This small resort is located in the far northeast of the Irish mainland and at the most northerly point of the Antrim coast. Ballycastle’s main attraction is its wild and windswept beach, with lovely views along the coast to Fair Head. At one end is an area known as Pans Rock, the remains of an iron salt pan used by fishermen, and just beyond that is the Devil’s Churn, with steps leading down to an underwater tunnel. Ballycastle’s big event of the year is the Ould Lammas Fair, which originated in the 17th century, and which is the subject of a ballad by John Henry MacAuley, a sculptor by craft. The first line of the ballad tells how “At the Ould Lammas Fair in Ballycastle long ago I met a pretty colleen who set me heart a-glow”. The Fair is held on the last Monday and Tuesday of August.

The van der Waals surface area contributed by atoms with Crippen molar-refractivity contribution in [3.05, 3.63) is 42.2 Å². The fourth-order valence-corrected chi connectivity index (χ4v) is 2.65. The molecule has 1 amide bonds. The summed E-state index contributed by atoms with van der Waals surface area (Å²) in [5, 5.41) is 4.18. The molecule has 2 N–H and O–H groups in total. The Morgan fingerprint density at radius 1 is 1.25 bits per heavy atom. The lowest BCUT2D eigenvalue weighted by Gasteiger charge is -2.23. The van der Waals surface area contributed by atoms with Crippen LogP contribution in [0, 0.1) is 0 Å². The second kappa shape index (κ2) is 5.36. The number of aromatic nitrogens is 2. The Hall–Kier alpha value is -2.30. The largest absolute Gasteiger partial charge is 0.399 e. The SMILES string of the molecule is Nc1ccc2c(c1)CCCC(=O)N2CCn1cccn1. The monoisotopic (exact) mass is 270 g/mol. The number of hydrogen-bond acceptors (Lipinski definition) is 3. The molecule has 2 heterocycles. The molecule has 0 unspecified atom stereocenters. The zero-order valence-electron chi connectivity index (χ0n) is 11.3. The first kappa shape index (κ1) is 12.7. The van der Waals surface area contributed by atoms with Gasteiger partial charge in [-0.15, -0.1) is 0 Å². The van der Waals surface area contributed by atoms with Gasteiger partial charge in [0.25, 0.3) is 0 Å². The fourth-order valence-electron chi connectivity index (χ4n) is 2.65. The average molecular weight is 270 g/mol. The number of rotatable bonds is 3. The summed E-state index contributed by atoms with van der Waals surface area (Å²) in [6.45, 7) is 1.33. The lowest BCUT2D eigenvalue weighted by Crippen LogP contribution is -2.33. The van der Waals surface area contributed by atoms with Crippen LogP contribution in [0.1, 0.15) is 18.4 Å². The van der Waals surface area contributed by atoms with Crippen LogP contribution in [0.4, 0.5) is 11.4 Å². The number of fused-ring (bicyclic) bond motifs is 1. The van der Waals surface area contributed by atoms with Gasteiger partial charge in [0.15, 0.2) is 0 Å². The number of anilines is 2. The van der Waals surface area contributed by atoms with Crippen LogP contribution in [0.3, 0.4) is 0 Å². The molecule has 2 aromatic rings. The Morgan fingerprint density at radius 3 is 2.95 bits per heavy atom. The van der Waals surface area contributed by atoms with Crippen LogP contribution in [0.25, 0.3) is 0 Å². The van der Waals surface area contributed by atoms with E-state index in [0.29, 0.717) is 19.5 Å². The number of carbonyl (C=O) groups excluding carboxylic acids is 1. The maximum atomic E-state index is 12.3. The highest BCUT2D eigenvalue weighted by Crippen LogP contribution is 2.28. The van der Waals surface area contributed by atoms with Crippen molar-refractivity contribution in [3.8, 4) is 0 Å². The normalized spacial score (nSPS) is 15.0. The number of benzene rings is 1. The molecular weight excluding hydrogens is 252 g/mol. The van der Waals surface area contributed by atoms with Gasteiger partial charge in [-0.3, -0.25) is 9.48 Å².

On the way in to Ballycastle by the road from Cushendall lie the ruins of Bonamargy Friary built by Rory MacQuillan in 1500. 88 years later the friary was seized by the rival MacDonnell clan. Many of the features, including a cloister, altar and burial vault, are still relatively unscathed, although the roof is missing. The friary is the last resting place of several Earls of Ulster and of Sorley Boy MacDonnell. The friary is easily accessible from the road, free to enter, and there are information boards for visitors, who can also enjoy the lovely surroundings, including a golf course.
Map of the area.
Pan's Rock, Ballycastle beach. Photo by Anne Burgess, via Wikimedia Commons